Let me tell you why I agree with each one of you: Onions: It is a real danger for therapists to get their agenda into the room. I certainly hope they do it less than friends, but they need to be aware of it. Emily: As always, you make a great point. It is so much easier to tell another to adopt a harsh line, with partners or with children, than it is to do it ourselves. Less is always more when it comes to advice. Ed: I really appreciate the balance you bring to the question here. I couldn't have said it better myself. Kenny: If this column provides useful information in order to make an informed decision to purchase needed services, I consider it successful. Uptick: Therapists may fall prey to just what you're describing, not just for financial reasons but also because they can view life through a lens of pathology. Chris: I think you are drawing a useful distinction between being a friend and being a therapist. They are, in truth, different. With my own friends I almost never "do therapy" -- it's just different, and it doesn't belong in the relationship. Thank you all for helping to make this topic more rich and interesting.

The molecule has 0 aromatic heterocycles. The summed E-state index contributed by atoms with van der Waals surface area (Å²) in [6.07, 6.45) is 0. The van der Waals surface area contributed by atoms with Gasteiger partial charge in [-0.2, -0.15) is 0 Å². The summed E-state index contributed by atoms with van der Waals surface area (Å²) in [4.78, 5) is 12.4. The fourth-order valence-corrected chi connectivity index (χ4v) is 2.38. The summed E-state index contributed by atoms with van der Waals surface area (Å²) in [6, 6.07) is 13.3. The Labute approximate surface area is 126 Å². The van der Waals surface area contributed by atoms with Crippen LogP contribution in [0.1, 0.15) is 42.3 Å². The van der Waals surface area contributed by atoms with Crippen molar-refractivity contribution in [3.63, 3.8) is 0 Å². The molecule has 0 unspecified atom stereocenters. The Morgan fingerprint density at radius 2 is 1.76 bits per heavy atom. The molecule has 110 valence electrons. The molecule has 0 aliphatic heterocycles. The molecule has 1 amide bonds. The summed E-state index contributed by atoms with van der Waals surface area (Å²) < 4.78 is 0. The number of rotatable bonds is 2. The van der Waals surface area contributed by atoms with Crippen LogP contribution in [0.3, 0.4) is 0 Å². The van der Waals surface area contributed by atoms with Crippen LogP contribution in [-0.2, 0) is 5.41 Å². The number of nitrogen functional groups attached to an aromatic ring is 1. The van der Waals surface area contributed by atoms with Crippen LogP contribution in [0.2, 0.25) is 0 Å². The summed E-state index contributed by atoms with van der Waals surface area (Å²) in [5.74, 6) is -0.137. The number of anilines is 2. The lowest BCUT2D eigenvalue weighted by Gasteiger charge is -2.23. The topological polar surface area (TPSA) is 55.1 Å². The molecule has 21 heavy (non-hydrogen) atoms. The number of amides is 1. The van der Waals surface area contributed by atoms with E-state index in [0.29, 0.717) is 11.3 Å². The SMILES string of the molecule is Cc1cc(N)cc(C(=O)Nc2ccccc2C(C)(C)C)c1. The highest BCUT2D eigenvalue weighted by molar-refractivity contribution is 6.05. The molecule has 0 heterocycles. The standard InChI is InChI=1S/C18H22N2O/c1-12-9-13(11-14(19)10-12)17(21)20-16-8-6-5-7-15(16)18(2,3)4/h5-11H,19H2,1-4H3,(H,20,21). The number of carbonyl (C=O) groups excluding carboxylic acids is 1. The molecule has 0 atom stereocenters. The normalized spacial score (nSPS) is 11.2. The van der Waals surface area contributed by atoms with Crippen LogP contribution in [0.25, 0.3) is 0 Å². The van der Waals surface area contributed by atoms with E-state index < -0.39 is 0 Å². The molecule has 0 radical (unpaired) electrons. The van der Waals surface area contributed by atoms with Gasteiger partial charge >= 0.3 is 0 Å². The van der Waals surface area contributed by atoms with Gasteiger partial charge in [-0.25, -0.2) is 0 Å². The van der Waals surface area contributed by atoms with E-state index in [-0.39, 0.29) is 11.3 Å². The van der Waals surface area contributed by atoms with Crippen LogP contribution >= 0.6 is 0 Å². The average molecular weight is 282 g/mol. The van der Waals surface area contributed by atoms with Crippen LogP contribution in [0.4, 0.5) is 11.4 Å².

ROBERT E. FISHBACK December 31, 2012 at 06:59 PM
We are very complicated beings, and it is reasonable to expect all kinds of rattles and squeeks. The more parts a car has, the more prone it is for rattles and for the car computer to go wrong. My car gets rattles all the time. If the car still functions properly, I just ignore the rattle, and they usually go away. I think we can be too introspective and drive ourselves crazy with an over active mind..flitting from this feeling to that feeling. The best pill of all is laughter..I mean falling down laughter. Several times, I have become so tickled, my knees went weak. I have had my bouts with severe depression and alcohol abuse. I went through my period of co=dependancy. I recovered and I opt to manage my life and not go down the trail of tears again. The most dangerous place for some of you is a bar. Without fail, more bad relationships begin in a bar than anywhere else. Bars are gathering places for the mentally ill...though they may seem sane and nice, alcohol combines with pre-dispositions and sugar coats them with all sorts of charm. They are good places to go shopping for cheap affection. Wriiting is my way of talking, and I seem obsessed with writing..like something is driving me to write. Perhaps I am seeking a compliment on my writing. I suspect that, and knowing this, I can change my motives. I enjoy portraying myself as a well meaning clutz, and I laugh at my inventions.like offering to help an old couple find absorbant pads. Be happy and invent..